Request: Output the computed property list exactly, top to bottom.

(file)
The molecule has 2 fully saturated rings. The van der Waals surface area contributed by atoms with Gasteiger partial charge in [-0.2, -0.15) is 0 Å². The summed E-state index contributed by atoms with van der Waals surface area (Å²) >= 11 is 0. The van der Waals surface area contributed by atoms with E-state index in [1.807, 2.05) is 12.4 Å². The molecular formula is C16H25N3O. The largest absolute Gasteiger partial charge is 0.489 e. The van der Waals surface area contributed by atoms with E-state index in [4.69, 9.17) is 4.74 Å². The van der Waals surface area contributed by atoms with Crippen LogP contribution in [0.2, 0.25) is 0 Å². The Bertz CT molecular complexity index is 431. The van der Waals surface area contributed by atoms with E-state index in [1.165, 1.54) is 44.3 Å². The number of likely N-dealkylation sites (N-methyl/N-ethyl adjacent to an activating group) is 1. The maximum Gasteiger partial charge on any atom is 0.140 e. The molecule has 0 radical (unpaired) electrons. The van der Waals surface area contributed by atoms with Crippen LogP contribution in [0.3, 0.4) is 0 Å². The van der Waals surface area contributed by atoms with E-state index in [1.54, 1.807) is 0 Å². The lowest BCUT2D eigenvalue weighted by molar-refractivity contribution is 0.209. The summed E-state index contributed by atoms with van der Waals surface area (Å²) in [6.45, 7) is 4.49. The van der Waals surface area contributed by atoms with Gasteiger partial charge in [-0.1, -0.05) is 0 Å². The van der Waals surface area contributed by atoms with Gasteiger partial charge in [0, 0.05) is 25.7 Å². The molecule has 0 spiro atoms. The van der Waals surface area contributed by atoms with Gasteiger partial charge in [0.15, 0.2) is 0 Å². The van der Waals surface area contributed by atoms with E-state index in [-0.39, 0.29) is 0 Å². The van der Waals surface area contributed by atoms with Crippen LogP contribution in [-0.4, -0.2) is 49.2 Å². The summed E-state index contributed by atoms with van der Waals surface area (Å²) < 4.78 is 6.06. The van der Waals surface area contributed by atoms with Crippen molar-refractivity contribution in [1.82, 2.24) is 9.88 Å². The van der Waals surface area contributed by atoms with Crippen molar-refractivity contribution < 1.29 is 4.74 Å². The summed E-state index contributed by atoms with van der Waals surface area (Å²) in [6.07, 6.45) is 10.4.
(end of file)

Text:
The molecule has 2 fully saturated rings. The van der Waals surface area contributed by atoms with Gasteiger partial charge in [-0.2, -0.15) is 0 Å². The summed E-state index contributed by atoms with van der Waals surface area (Å²) >= 11 is 0. The van der Waals surface area contributed by atoms with E-state index in [1.807, 2.05) is 12.4 Å². The molecular formula is C16H25N3O. The largest absolute Gasteiger partial charge is 0.489 e. The van der Waals surface area contributed by atoms with E-state index in [4.69, 9.17) is 4.74 Å². The van der Waals surface area contributed by atoms with Crippen LogP contribution in [0.2, 0.25) is 0 Å². The Bertz CT molecular complexity index is 431. The van der Waals surface area contributed by atoms with E-state index in [1.165, 1.54) is 44.3 Å². The number of likely N-dealkylation sites (N-methyl/N-ethyl adjacent to an activating group) is 1. The maximum Gasteiger partial charge on any atom is 0.140 e. The molecule has 0 radical (unpaired) electrons. The van der Waals surface area contributed by atoms with Crippen LogP contribution in [0.3, 0.4) is 0 Å². The van der Waals surface area contributed by atoms with E-state index in [1.54, 1.807) is 0 Å². The lowest BCUT2D eigenvalue weighted by molar-refractivity contribution is 0.209. The summed E-state index contributed by atoms with van der Waals surface area (Å²) in [6.45, 7) is 4.49. The van der Waals surface area contributed by atoms with Gasteiger partial charge in [-0.1, -0.05) is 0 Å². The van der Waals surface area contributed by atoms with Gasteiger partial charge in [0, 0.05) is 25.7 Å². The molecule has 0 spiro atoms. The van der Waals surface area contributed by atoms with Gasteiger partial charge in [0.15, 0.2) is 0 Å². The van der Waals surface area contributed by atoms with E-state index in [-0.39, 0.29) is 0 Å². The van der Waals surface area contributed by atoms with Crippen LogP contribution in [-0.4, -0.2) is 49.2 Å². The summed E-state index contributed by atoms with van der Waals surface area (Å²) < 4.78 is 6.06. The van der Waals surface area contributed by atoms with Crippen molar-refractivity contribution in [1.82, 2.24) is 9.88 Å². The van der Waals surface area contributed by atoms with Crippen molar-refractivity contribution < 1.29 is 4.74 Å². The summed E-state index contributed by atoms with van der Waals surface area (Å²) in [6.07, 6.45) is 10.4.